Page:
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INTERVIEWS
12:00 - 15th February 2015, by FSM Staff

FOUR QUESTIONS WITH... FORMER WWE UNDISPUTED CHAMPION CHRIS JERICHO (FSM 106; May 2014)

FSM: When you were starting out, were there any aspects of pro wrestling you found harder to master than others?
Chris Jericho: I wouldn’t say I’m the master of anything, even now. If you ever say that, then it’s time to retire, because you’re full of shit.
The whole package of wrestling is hard. I always had the fearlessness to do whatever needed to be done; I never had an issue with doing a promo, or talking to people, or making a fool of myself as a heel, or losing a match. I never really cared about any of that stuff – I just cared about being a performer.
I wasn’t great at promos when I started, but I wasn’t scared of them – I just needed experience. I wasn’t great at psychology when I first got to the WWE, but I knew I just needed to learn it. I knew I would get over eventually because I had gotten over in multiple other territories.
There’s always things you need to learn, and always things you need to adjust constantly. You have to always be improving what you’re doing, and keep your eyes open to learn.

What should young wrestlers be doing to ensure that they learn as much as they can from veteran opponents?
I think the biggest lesson for anyone is that you have to learn what you do best, and stick with it. I remember when I first started training, Lance Storm could jump straight to the top turnbuckle from the mat, and I thought, “Now I have to do that. If I don’t do that, then I’ll never be good.” Of course, he was a natural athlete who could do things like that. In the big scheme of things, it was just part of his style, and it didn’t really make any difference if I could do it or not.
Just be yourself, and that’s when you’ll do your best work.

You’ve previously spoken fondly of your days in various territories. WWE now has the Performance Centre, which is an excellent facility, but do you think the guys coming through can possibly be as well-rounded as you were?
Well, of course they’re not – that’s obvious. That kind of path to the WWE – working in various territories – is few and far between now. I’m not going to say that it doesn’t exist, because the guys that are emerging in the WWE right now all came through that way: Daniel Bryan, The Shield, Antonio Cesaro and Wade Barrett all came through the worldwide system and they are always going to have a different perspective because of it. They’re going to have more experience, different styles – they know how to get over. When Daniel Bryan first came in, I knew he’d eventually get over, because he already had; he’d been on top in numerous territories, and after you’re on top once – and I don’t care if it’s in a high school gym – you know what it means and you know what it feels like to be on top.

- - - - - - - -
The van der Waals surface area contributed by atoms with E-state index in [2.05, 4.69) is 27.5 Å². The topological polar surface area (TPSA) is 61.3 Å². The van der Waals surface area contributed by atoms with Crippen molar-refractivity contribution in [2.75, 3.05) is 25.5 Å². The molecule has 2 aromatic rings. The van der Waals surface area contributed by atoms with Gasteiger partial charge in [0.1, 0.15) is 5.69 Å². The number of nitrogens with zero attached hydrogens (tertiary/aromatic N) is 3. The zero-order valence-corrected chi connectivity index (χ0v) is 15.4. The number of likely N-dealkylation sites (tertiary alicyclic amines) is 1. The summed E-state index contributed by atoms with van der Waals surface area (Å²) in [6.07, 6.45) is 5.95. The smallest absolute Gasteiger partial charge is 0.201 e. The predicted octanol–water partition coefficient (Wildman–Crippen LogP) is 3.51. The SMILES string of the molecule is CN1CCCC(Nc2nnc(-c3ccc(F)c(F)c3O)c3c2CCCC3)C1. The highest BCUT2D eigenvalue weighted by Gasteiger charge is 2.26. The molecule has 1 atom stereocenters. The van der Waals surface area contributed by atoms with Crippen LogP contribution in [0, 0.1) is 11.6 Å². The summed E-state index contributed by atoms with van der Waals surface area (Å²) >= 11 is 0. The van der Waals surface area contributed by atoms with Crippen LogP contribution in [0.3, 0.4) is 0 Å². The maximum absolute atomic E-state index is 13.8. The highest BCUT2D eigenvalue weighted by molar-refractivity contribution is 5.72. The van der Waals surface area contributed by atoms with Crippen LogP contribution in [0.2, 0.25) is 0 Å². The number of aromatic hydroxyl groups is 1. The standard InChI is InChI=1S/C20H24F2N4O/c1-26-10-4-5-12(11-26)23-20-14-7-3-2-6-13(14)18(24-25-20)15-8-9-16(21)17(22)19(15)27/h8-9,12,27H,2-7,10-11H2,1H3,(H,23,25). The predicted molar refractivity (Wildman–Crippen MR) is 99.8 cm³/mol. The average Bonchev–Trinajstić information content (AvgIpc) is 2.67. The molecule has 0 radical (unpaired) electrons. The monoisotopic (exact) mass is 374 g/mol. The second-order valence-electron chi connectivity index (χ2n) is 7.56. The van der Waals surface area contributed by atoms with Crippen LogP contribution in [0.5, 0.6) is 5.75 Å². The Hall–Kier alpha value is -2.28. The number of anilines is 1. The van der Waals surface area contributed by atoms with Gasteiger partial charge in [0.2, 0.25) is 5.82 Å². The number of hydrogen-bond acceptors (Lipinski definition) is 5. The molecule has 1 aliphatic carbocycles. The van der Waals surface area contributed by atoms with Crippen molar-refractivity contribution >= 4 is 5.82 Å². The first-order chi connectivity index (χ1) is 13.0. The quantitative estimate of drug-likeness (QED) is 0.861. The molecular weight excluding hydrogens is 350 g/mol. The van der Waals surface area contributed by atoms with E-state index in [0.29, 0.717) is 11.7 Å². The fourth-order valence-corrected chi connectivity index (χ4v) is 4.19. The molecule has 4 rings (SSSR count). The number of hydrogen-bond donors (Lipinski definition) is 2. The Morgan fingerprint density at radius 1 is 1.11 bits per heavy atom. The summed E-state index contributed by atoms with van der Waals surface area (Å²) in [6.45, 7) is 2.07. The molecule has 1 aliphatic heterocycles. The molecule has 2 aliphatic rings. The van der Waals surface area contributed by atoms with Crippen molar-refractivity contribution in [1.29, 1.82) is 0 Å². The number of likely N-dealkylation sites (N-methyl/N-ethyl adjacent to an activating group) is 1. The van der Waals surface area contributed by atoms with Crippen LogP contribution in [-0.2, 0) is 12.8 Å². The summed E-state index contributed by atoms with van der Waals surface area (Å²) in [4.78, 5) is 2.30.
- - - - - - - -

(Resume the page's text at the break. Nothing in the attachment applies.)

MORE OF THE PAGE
I’m not going to say that guys won’t be able to become big stars coming straight out of the Performance Centre, but it’s going to be different. The business is changing, and that’s the way every sport is – that’s the way every form of entertainment exists. It changes, it shifts, and in wrestling there’s not as much of a worldwide scene anymore, and there aren’t as many opportunities, so guys have got to learn somewhere. If the WWE are going to do it all in-house, I think the Performance Centre is a pretty cool idea.

Is there one piece of advice you got as a rookie that still rings true to you today?
Well, you get advice all the time at the beginning, but the advice I remember more than anything was when I met Jesse Ventura a year before wrestling school in Winnipeg. I told him I was going to be a wrestler, and he said, “First of all, get a degree so you’ve got something to fall back on.” Which I did – I got a journalism degree. And then he said, “Be prepared to live every day in pain.” And he was right about that, too (laughs).
I also remember Bob Backlund, in ’94 in Japan, saying, “It’s not what you make, it’s what you save.” I’ve always gone along with that rule; when I was working in Japan, I’d come home after a three-week tour with five, six, or seven thousand dollars, but put half of it in the bank and then use the rest of it for bills and to go party or whatever I wanted to do. But I always made sure I saved.

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